Why a Municipal Clearance Certificate?
“You cannot escape the responsibility of tomorrow by evading it today.” – Albert Einstein
Why does a transferring attorney have to obtain municipal clearance figures and a municipal clearance certificate from the municipality, in order to transfer a property onto a new Purchasers name?
There are certain documents that a transferring attorney is required to lodge at the Deeds Office in order to affect registration of a property. These Transfer Documents include:
- the new Title Deed;
- the Power of Attorney to register the property;
- the old Title Deed;
- the Municipal Clearance Certificate;
- SARS transfer duty receipt; and
- the Body Corporate and Home Owners Association Clearance Certificate (if applicable).
The municipal clearance certificate serves as proof that the Sellers municipal account is paid up in advance. The municipal clearance figures include all rates and taxes and charges for utilities in arrears, as well as an estimate future amount of rates and taxes for the following four months.
The Seller of a property must provide the transferring attorney with copies of his/her municipal account to expedite the application process. The municipal clearance figures are valid for a period of 30 days and must be paid before this time lapses.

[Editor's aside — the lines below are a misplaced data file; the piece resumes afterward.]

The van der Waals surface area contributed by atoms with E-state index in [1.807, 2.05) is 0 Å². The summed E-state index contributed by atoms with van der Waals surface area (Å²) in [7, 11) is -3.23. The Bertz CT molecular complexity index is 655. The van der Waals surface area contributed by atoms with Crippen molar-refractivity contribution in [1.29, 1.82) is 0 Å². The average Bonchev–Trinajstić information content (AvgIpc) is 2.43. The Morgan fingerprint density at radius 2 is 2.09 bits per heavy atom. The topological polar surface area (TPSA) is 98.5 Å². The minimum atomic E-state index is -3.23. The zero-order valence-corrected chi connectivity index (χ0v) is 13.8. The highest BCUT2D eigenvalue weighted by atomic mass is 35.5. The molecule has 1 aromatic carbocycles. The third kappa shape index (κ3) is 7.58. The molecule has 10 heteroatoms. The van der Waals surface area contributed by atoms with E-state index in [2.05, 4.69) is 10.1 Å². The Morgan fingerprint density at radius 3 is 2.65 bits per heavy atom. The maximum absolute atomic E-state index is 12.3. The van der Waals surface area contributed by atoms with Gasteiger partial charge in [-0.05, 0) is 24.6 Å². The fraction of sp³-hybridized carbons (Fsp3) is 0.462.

The Seller is responsible for the payment of the clearance figures, as well as the costs for obtaining the certificate. Once the transferring attorney receives payment form the Seller, the Seller may immediately stop any and all payments to the municipality.
The Seller must expressly request a refund, if any, from the municipality. The municipality can take anything from a few months to two years to pay the refund to the Seller.
After the registration of the property the Purchaser is responsible to request a name change on the municipal account.